Bangkok chicken craze: How Korea elbowed out Kentucky

Bangkok chicken craze: How Korea elbowed out Kentucky

Two Thai women -- won over by BonChon chicken in New York -- are converting Bangkok's taste buds
Bon Chon Chicken Bangkok
Sorry, Colonel. BonChon's Korean fried chicken is taking over the town.

Think of fried chicken, and the first place that comes to mind is probably Kentucky, not Korea. Only natural when you consider the daunting prominence of a particular American fast-food chain.

But now Bangkok diners are licking their lips rather than their fingers at the prospect of BonChon, which specializes in Korean-style fried chicken.

The first branch of BonChon opened in the South Korean port city of Pusan in 2002,  serving "healthier, crispier, and juicier" chicken, with little grease and zero trans fats, and coated in either soy garlic or spicy soy garlic.

It quickly became a local favorite, with outlets sprouting all across the country. By the end of 2007, BonChon had leapt across the Pacific and opened up six restaurants in the northeastern United States.

It soon had U.S. food critics raving, with glowing write-ups in papers such as the New York Times praising the crunchy and non-greasy chicken, that's usually presented with cubed pickled daikon radish, and is best accompanied by plenty of beer or the flavored Korean spirit soju -- or both.

Scott Rabb, a food critic at Esquire magazine, even went so far as to declare the wings the best –- an almost sacrilegious comment in the self-declared home of chicken wings -– he had ever tasted.

"The chicken wings they sling at Manhattan’s BonChon are Korea's answer to Buffalo and the wing-qua-wing riddle -- are chicken wings worth all the bother? The answer, from bite one, is the bliss of a whispered yes. It isn't merely today's best chicken; it's perfect, the best fried chicken I've ever had."

Two Thai women -- Polly Wongsirikul and Tanya Sripatamasakul -- studying at university in the United States found themselves agreeing with the critics’ praise.

“When we first tried BonChon in New York, it was love at first bite,” says Polly. “The addiction was very real and we found ourselves returning time and time again, sober and drunk, to devour their fried chicken.”

Bon Chon BangkokA complete BonChon feast includes gyoza, chicken wings, joints, kimchee coleslaw and shots of strong strawberry soju.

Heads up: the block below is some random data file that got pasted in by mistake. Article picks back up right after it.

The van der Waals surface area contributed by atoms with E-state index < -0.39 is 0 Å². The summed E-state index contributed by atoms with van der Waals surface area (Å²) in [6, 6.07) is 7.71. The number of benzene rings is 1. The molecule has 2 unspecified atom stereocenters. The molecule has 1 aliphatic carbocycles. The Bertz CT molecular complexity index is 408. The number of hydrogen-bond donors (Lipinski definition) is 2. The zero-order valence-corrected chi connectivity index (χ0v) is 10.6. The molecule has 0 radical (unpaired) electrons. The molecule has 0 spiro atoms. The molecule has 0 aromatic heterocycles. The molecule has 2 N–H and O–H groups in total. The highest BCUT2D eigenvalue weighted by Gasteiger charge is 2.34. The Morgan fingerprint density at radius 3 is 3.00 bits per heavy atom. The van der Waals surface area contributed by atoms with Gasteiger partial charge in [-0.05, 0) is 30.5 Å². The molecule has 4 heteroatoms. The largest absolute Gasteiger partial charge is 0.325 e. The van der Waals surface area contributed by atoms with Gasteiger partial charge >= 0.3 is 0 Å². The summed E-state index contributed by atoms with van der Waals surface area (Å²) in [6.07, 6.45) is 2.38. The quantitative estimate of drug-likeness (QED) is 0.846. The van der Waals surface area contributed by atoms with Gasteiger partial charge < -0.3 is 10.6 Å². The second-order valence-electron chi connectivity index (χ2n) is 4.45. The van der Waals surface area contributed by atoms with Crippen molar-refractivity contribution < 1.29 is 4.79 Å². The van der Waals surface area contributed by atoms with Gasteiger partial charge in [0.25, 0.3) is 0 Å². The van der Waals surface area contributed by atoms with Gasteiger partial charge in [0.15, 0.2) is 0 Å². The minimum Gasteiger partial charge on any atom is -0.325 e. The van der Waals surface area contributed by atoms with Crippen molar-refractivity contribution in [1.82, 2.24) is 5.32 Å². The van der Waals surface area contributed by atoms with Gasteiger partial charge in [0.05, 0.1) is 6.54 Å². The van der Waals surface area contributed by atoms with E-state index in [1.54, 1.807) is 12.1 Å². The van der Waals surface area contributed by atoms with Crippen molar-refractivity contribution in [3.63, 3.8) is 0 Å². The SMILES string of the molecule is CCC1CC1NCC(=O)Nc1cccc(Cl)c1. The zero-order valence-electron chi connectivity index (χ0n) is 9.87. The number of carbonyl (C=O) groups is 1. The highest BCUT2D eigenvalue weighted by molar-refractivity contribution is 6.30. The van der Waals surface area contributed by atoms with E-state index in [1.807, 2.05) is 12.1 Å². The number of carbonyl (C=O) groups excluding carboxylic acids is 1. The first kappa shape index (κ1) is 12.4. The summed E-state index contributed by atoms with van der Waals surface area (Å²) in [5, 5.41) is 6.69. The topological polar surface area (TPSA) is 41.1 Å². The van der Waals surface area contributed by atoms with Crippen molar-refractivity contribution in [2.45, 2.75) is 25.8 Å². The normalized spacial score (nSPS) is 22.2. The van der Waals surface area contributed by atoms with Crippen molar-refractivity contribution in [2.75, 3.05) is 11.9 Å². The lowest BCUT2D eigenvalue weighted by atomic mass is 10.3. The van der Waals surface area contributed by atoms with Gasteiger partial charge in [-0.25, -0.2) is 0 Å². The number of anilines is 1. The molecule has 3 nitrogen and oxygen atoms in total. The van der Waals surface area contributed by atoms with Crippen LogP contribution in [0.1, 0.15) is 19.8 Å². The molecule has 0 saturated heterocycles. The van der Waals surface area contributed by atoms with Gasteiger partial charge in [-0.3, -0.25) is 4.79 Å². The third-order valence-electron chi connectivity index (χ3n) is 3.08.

When the pair returned to Bangkok, they approached the Korean company about establishing a franchise operation in the Kingdom.

“We saw a huge potential for such a unique taste in Thailand and we thought it would be a great addition to the Thai palette,” says Polly, who now heads up marketing for the new BonChon outlet in Thonglor’s latest lifestyle mall, Seenspace.

According to Polly and Tanya, BonChon allows franchisees to tailor the interior design to suit their own market (or the owner’s tastes), and even allows adaptations to the menu as long as they don’t compromise on the original fried chicken recipe.

At Seenspace, BonChon occupies a contemporary space filled with angular black and beige furnishings, cylindrical table spotlights and a wall-length black and white mural of the New York skyline.

The soundtrack is a hip playlist by acts such as The Strokes, recalling the music Polly and Tanya used to hear in New York.

Item number one on the menu is BonChon chicken, with almost a page to itself. First, you choose whether you want wings, drumsticks, boneless or combo, and how many pieces you want (small 150 baht, medium 230 baht, or large 380 baht), then select your flavor (soy, garlic or hot), and finally your choice of side -- coleslaw, kimchee coleslaw, rice or sticky rice.

Additional choices include a serving of pickled radish for 40 baht, fried potstickers (gyoza, 120 baht), and seasoned fries (100 baht). If you’re into gristle, the chicken joints (soy, garlic or hot, 120 baht) make for a great appetizer to go with a glass of lychee soju.

When the main event arrives, it doesn’t take more than a few bites to see what had the U.S. media chomping at the bit: the coated meat of BonChon fried chicken is absolutely delicious, and, as promised, is crispy without being greasy.

Kamsamnida Korea. From now on we’ll never look at chicken quite the same way again.

BonChon Chicken, 2/F, Seenspace, Thonglor 13. Tel: +66 (0)2 185 2361. Soft opening hours: 6 p.m.- midnight

Growing up in colonial Hong Kong, Simon Ostheimer always felt more at home in Asia than anywhere else. He is now in Phuket where he is Managing Editor of The Phuket News.

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